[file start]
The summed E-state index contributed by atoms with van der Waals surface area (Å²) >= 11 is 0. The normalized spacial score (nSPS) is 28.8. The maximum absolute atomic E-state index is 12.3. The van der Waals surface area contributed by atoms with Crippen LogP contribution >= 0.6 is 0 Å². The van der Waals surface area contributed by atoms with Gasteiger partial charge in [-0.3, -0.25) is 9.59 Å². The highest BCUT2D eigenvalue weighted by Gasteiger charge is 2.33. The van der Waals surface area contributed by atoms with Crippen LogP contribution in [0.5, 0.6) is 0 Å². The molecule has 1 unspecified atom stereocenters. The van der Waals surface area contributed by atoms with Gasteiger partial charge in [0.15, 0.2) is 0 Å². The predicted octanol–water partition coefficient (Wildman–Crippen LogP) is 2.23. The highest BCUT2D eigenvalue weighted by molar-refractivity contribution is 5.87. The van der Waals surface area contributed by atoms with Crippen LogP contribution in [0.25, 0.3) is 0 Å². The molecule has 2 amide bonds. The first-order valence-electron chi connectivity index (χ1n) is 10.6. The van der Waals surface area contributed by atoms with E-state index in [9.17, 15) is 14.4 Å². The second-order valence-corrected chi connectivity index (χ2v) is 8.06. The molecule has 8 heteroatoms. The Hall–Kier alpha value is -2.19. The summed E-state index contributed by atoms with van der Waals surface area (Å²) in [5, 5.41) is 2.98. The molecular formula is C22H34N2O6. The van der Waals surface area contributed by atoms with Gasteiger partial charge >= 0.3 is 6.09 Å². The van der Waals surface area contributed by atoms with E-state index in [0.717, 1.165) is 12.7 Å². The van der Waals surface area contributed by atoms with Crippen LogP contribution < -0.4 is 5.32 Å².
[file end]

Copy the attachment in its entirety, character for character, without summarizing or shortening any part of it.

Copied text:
The summed E-state index contributed by atoms with van der Waals surface area (Å²) >= 11 is 0. The normalized spacial score (nSPS) is 28.8. The maximum absolute atomic E-state index is 12.3. The van der Waals surface area contributed by atoms with Crippen LogP contribution >= 0.6 is 0 Å². The van der Waals surface area contributed by atoms with Gasteiger partial charge in [-0.3, -0.25) is 9.59 Å². The highest BCUT2D eigenvalue weighted by Gasteiger charge is 2.33. The van der Waals surface area contributed by atoms with Crippen LogP contribution in [0.5, 0.6) is 0 Å². The molecule has 1 unspecified atom stereocenters. The van der Waals surface area contributed by atoms with Gasteiger partial charge in [0.15, 0.2) is 0 Å². The predicted octanol–water partition coefficient (Wildman–Crippen LogP) is 2.23. The highest BCUT2D eigenvalue weighted by molar-refractivity contribution is 5.87. The van der Waals surface area contributed by atoms with Crippen LogP contribution in [0.25, 0.3) is 0 Å². The molecule has 2 amide bonds. The first-order valence-electron chi connectivity index (χ1n) is 10.6. The van der Waals surface area contributed by atoms with E-state index in [9.17, 15) is 14.4 Å². The second-order valence-corrected chi connectivity index (χ2v) is 8.06. The molecule has 8 heteroatoms. The Hall–Kier alpha value is -2.19. The summed E-state index contributed by atoms with van der Waals surface area (Å²) in [5, 5.41) is 2.98. The molecular formula is C22H34N2O6. The van der Waals surface area contributed by atoms with Gasteiger partial charge >= 0.3 is 6.09 Å². The van der Waals surface area contributed by atoms with E-state index in [0.717, 1.165) is 12.7 Å². The van der Waals surface area contributed by atoms with Crippen LogP contribution < -0.4 is 5.32 Å².